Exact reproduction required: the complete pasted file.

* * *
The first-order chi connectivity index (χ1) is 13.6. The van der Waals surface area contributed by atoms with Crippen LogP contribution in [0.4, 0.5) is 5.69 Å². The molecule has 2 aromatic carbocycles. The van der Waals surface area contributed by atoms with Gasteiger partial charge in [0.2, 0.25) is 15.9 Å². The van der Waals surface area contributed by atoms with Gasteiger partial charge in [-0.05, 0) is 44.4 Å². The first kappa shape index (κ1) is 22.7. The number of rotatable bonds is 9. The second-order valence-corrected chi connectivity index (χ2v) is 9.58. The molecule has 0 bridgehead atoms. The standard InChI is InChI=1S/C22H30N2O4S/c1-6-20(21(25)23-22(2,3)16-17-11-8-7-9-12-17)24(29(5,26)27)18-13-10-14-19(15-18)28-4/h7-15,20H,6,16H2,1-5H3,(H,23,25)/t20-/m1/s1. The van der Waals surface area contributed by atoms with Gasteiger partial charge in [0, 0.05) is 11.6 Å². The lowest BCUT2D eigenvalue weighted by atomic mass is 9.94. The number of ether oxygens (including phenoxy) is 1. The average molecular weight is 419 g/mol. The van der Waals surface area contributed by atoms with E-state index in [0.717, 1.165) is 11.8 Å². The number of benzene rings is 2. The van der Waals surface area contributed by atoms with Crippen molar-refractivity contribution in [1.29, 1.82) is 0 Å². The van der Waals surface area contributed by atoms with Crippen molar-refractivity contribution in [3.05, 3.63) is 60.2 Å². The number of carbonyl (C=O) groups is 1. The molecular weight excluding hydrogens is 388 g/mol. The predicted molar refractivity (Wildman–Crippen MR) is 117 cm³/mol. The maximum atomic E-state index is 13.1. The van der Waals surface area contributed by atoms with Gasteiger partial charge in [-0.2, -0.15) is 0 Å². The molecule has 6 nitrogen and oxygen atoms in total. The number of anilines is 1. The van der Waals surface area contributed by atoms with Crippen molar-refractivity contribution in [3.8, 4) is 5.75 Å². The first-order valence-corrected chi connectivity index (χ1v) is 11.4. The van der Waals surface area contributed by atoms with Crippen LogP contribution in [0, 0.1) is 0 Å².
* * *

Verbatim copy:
The first-order chi connectivity index (χ1) is 13.6. The van der Waals surface area contributed by atoms with Crippen LogP contribution in [0.4, 0.5) is 5.69 Å². The molecule has 2 aromatic carbocycles. The van der Waals surface area contributed by atoms with Gasteiger partial charge in [0.2, 0.25) is 15.9 Å². The van der Waals surface area contributed by atoms with Gasteiger partial charge in [-0.05, 0) is 44.4 Å². The first kappa shape index (κ1) is 22.7. The number of rotatable bonds is 9. The second-order valence-corrected chi connectivity index (χ2v) is 9.58. The molecule has 0 bridgehead atoms. The standard InChI is InChI=1S/C22H30N2O4S/c1-6-20(21(25)23-22(2,3)16-17-11-8-7-9-12-17)24(29(5,26)27)18-13-10-14-19(15-18)28-4/h7-15,20H,6,16H2,1-5H3,(H,23,25)/t20-/m1/s1. The van der Waals surface area contributed by atoms with Gasteiger partial charge in [0, 0.05) is 11.6 Å². The lowest BCUT2D eigenvalue weighted by atomic mass is 9.94. The number of ether oxygens (including phenoxy) is 1. The average molecular weight is 419 g/mol. The van der Waals surface area contributed by atoms with E-state index in [0.717, 1.165) is 11.8 Å². The number of benzene rings is 2. The van der Waals surface area contributed by atoms with Crippen molar-refractivity contribution in [1.29, 1.82) is 0 Å². The van der Waals surface area contributed by atoms with Crippen molar-refractivity contribution in [3.05, 3.63) is 60.2 Å². The number of carbonyl (C=O) groups is 1. The molecular weight excluding hydrogens is 388 g/mol. The predicted molar refractivity (Wildman–Crippen MR) is 117 cm³/mol. The maximum atomic E-state index is 13.1. The van der Waals surface area contributed by atoms with Gasteiger partial charge in [-0.2, -0.15) is 0 Å². The molecule has 6 nitrogen and oxygen atoms in total. The number of anilines is 1. The van der Waals surface area contributed by atoms with Crippen molar-refractivity contribution in [3.8, 4) is 5.75 Å². The first-order valence-corrected chi connectivity index (χ1v) is 11.4. The van der Waals surface area contributed by atoms with Crippen LogP contribution in [0, 0.1) is 0 Å².